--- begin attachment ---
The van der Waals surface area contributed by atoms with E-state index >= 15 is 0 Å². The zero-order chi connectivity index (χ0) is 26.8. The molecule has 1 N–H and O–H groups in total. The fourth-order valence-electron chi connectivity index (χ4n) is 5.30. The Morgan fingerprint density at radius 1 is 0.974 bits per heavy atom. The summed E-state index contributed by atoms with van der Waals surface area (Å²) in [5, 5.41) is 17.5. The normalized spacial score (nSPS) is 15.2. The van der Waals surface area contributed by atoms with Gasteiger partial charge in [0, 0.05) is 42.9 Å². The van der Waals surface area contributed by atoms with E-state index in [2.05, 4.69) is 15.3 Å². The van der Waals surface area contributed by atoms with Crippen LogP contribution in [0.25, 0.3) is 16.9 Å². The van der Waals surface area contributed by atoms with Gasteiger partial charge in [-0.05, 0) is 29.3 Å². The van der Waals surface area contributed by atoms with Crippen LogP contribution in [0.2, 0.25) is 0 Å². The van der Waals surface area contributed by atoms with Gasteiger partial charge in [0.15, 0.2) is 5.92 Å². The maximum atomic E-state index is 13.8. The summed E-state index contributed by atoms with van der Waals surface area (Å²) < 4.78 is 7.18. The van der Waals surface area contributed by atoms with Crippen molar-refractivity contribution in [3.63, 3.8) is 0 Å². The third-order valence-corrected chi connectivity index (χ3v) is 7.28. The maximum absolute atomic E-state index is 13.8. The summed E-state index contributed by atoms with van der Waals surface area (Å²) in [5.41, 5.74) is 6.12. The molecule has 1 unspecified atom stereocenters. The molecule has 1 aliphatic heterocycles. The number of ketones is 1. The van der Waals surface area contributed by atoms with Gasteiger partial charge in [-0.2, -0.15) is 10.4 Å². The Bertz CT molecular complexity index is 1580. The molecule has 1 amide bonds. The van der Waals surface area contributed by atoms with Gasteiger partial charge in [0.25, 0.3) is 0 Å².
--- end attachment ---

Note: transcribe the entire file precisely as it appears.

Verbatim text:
The van der Waals surface area contributed by atoms with E-state index >= 15 is 0 Å². The zero-order chi connectivity index (χ0) is 26.8. The molecule has 1 N–H and O–H groups in total. The fourth-order valence-electron chi connectivity index (χ4n) is 5.30. The Morgan fingerprint density at radius 1 is 0.974 bits per heavy atom. The summed E-state index contributed by atoms with van der Waals surface area (Å²) in [5, 5.41) is 17.5. The normalized spacial score (nSPS) is 15.2. The van der Waals surface area contributed by atoms with Gasteiger partial charge in [0, 0.05) is 42.9 Å². The van der Waals surface area contributed by atoms with E-state index in [2.05, 4.69) is 15.3 Å². The van der Waals surface area contributed by atoms with Crippen LogP contribution in [0.25, 0.3) is 16.9 Å². The van der Waals surface area contributed by atoms with Gasteiger partial charge in [-0.05, 0) is 29.3 Å². The van der Waals surface area contributed by atoms with Crippen LogP contribution in [0.2, 0.25) is 0 Å². The van der Waals surface area contributed by atoms with Gasteiger partial charge in [0.15, 0.2) is 5.92 Å². The maximum atomic E-state index is 13.8. The summed E-state index contributed by atoms with van der Waals surface area (Å²) < 4.78 is 7.18. The van der Waals surface area contributed by atoms with Crippen molar-refractivity contribution in [3.63, 3.8) is 0 Å². The third-order valence-corrected chi connectivity index (χ3v) is 7.28. The maximum absolute atomic E-state index is 13.8. The summed E-state index contributed by atoms with van der Waals surface area (Å²) in [5.41, 5.74) is 6.12. The molecule has 1 unspecified atom stereocenters. The molecule has 1 aliphatic heterocycles. The number of ketones is 1. The van der Waals surface area contributed by atoms with Gasteiger partial charge in [-0.2, -0.15) is 10.4 Å². The Bertz CT molecular complexity index is 1580. The molecule has 1 amide bonds. The van der Waals surface area contributed by atoms with Gasteiger partial charge in [0.25, 0.3) is 0 Å².